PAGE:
2/3 cup water + (if needed) 2-3 tablespoons
food colouring (optional)
(1 cup of anko/red bean paste)
* stir the flour, water, sugar and colouring together in a microwave-safe bowl, adding more water so that it’s smooth (but still pretty thick)
* microwave 2 minutes, then stir it like crazy
* microwave until it inflates, stir like crazy and stretch it and wack it with a wooden spoon until it’s smooth and bouncy.
* turn it onto a tray covered with potato starch (or cornstarch) and roll it into a snake, then cut that snake into 12 equal pieces.
* stretch a piece into a disc, thicker in the middle than at the edges, place 1 tablespoon of anko paste in the middle and wrap it up like a parcel, pinching the seam to join the mochi together. Dust with extra cornstarch, and set it aside, repeat with remaining mochi pieces.
note 1: they freeze pretty much perfectly, so uneaten candy can be squirreled away for later.
note 2: anko is soooo easy to make, it’s just red beans cooked with sugar and a touch of salt. Take cooked adzuki beans, add sugar til it’s sweet enough for you, mash with a spoon and cook over medium heat stirring constantly until it’s really thick, like cookie dough. Let it cool completely before using.
Ahhhh! So cute! They’re like koala bears! Except s’more flavoured! Mini-sizing these was SO perfect, it made them actually s’more sized. And unlike last time (of which we speak nothing and try maybe to forget the day-glo blue frosting on essentially my first batch of cupcakes ever), my painting class loved them! I only had three to take home from the critique, which I gladly invited to my belly. Oh, and I even put a bit of caramel syrup in the frosting for that burnt sugar thing, plus did I mention the grahams were homemade? Anyway, my teacher looked one moment at the tray I put on the table and declared my paintings A-worthy, sight unseen. Ha!
I was also blown away by this spicy rutabaga fava bean soup recipe from Tofu for Two. It’s so bloody tasty, I had it for breakfast, snack, dessert, hot, cold, with harissa yogurt, with pomegranate arils, with basil, and now it is gone and I am sad. I’m such a sucker for pureed soups, especially ones that taste like fanciness and comfort at the same time. And fava. Fava is specially good.
Once upon a time there was an more innocent time in my life where I had no ethical qualms about eating as much Habitant pea soup as my little tummy desired. It was creamy, and dreamy, and came in gigantic tins and sometimes I ate it cold right out of the fridge, sometimes heated up to make it extra silky, and usually with loads of black pepper. It was pretty good stuff, even though it didn’t take me long to scan the ingredients list once becoming vegan and there the shocking news was that even the “vegetarian” version had a whole bunch of lard in it! Super gross!! But I love that stuff, so I’ve been trying here and there to recreate it. The trick is to think simple and this is the closest I’ve come so far, this may have even been better! :O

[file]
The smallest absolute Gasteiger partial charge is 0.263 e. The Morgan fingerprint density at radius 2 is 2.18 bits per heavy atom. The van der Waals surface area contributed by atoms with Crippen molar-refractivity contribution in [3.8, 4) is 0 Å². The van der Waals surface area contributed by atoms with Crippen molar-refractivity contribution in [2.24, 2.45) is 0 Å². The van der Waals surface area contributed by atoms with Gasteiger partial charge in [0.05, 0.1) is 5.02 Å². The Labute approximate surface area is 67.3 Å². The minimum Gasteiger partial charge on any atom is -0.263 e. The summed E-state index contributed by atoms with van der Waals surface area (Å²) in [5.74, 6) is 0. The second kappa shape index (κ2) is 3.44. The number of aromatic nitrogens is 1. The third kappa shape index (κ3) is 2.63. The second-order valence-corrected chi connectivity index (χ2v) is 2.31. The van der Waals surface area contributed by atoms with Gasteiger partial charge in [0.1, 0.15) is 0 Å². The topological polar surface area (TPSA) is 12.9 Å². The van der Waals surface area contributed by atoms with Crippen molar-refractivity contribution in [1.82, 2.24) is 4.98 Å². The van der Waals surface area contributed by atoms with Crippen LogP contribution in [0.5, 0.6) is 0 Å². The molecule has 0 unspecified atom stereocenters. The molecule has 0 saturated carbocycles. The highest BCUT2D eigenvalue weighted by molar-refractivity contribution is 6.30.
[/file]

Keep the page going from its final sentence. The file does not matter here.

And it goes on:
(Oh, and it’s certainly that time of the season. I’m not the only one to sing the peas praises!)
On the soup front we’ve still been raring to go this week. After split pea came that rich, gravy-like black bean soup from the Veganomicon that I love so much. Pretty much made identically as before, but with a bit of red pepper added this time. That veg gets itself invited to anything that needs some ruby sparkle and a bite of sweet! Definitely a welcome addition here, and it’s cheap and healthy yet luxurious soups like this that make me feel like a queen that should have made a double batch because aaaaaaaaaah it’s soooooo goooooooooooooood.
For Hallowe’en this year I could not sleep on the eve of the Hallow’s Eve, so I made pudding at three in the morning. Have I mentioned that I adore the excuse to cook at all hours of the night when I have the place to myself? Lovely fun to make a big recipe of extra almondy pudding with a layer of toasted oats and almond crust surprise hiding at the bottom! I don’t think I’ll go the “crust” route with my pudding again, somehow gritty isn’t something I enjoyed on the tongue, but if you eat the creamy first and then the almost macaroon-like cookie bottom, well, that was pretty nice. We conveniently forgot to mention to the guys that there were seven of these in the fridge, and have been diving into pud at our leisure.
I’m not totally greedy, though, and ended up releasing 11 of 12 of these VwaV perfect pumpkin muffins out into the wild to get devoured by costumed friends. It was almost funny how the conversation went every time, though:
Me: here, do want a pumpkin muffin?
Them: ehhhh. nah, is okay.
Me: they are like cake!
Them: all right then (*pause for chewing*) WOW THESE ARE GOOD.
hahaha. fools that they do not know the wonder of gourd cake! Oh, yeah, and actually I made them with a Calabaza squash, which was remarkably smooth and sweet, and just a bit floral – worked beautifully here.
Finally, I am back onto my mission to finish the Vcon. One needs a past-time challenge, right? Eased back into the crusade with a quicky little baby bok shoy with crispy shallots recipe (read: onions, we is poor), enjoyed with my new obsession, black forbidden sticky rice, pineapple pieces and some goji berries for that painterly touch on the dinner plate. Delicious!
My tastes have been running along very childlike lines these days. Probably midterm stress coupled with the sudden news that Pomme – ie: the best, most esoteric, kitchen-wizardy, art-star, witty, gentle amazing roommate ever in existence – is moving back to Toronto in a few days… ;____;
(serious weepage. but I’m being stoic)
So I’m eating mac and cheese. Because, well… yay. Slurpy noodles. Susan V-style. Comforting yes… although next time I will leave the vegetables out of my comfort food, no matter how much I seem to have been in a “red & green cube” kinda mood that day (check out the tomato, cuke and basil salad behind the pasta – like eating christmas-y legos!)
Then I scratched this itch I had for loads of sweet beans and ZOMG I ACTUALLY BUY A FAKE MEATS. See hot dog? Delicious. Specially with V-con cheater baked beans, sauteed smoky mystery greens I found in the fridge, and scrambled tofu from Aux Vivres. (btw, it tasted more like egg than any scramble I’ve ever had, but I couldn’t really finish it… I’ve been spoiled on Vwav scramble I think).
And that up there is a gorgeous slice of procrastination. Essay-writing, smehn – Vcon apple peanut butter caramel bars instead! I used oat flake cereal instead of graham crackers, cause the crackers I thought I had in the pantry smelled intensely of 20-year-old warehouse, gross. But crushed cereal plus a bit of sugar worked great! I kinda wish they were apple-yer. But nonetheless they are coated in peanut butter caramel, and that stuff could make rocks taste good, sooo…… I now have a pan full of PB-love to pick at while I attempt to stuff 10 hours of meticulous drawing into… exactly 10 hours until class. WEE. I <3 LIFE. :)